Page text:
Avonic PTZ cameras are often used in conferencing setups, controlled through third party control systems such as MVI, Televic, Bosch and cMeets by Arbor to name a few.
Typically we get some questions on how to get the most out of the cameras. This article should shed some light on the subject in combination with Bosch Dicentis Conferencing systems.
If you feel something is missing or have a suggestion on how to improve this article, feel free to contact the development team at firstname.lastname@example.org
This article only deals with the specific settings regarding the positioning, zooming and focusing of the cameras. If you are looking for recommendations about color character and quality of the actual video output, have a look at the General camera recommendations and settings article for more information regarding exposure and color settings under different circumstances.
The cameras should be under very strict control of the videoconference systems, leaving the cameras no room for interpretation mistakes which can easily happen due to various reasons; for example, think about a clerk bringing a drink walking through the filmed scene, causing the autofocus to respond resulting in a speaker who is out of focus for a moment.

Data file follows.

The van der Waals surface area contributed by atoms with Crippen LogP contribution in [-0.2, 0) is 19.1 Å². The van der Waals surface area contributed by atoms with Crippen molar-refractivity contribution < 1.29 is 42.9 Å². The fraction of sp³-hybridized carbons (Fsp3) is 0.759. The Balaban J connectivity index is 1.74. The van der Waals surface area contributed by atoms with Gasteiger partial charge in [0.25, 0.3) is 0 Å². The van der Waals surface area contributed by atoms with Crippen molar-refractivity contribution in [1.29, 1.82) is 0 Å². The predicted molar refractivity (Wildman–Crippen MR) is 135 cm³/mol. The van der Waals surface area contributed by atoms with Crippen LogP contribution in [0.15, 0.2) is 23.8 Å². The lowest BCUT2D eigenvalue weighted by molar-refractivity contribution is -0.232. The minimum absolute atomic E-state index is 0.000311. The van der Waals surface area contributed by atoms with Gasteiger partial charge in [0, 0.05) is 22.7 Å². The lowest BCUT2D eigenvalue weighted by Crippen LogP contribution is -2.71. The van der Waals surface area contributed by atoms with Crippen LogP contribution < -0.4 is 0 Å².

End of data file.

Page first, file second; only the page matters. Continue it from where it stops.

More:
The main objective is to direct the camera with clear and precise commands such as:
- Pan, Tilt and Zoom Position - stored in internal camera preset
- Manual Focus mode - stored in internal camera preset
- Manual Focus position - stored in internal camera preset
In the screenshot above you see the opening page of the webgui (use an incognito browser window for viewing), where you can position, zoom and focus the camera as necessary and store those settings in presets.
The preview on the webgui is not intended for prolonged periods of time, it might display some latency. Refresh the page to minimize the latency.
Extra (optional) tip:
Disable the IR receiver for extra security to prevent the cameras from being directed into the wrong position by external parties, either by accident or on purpose.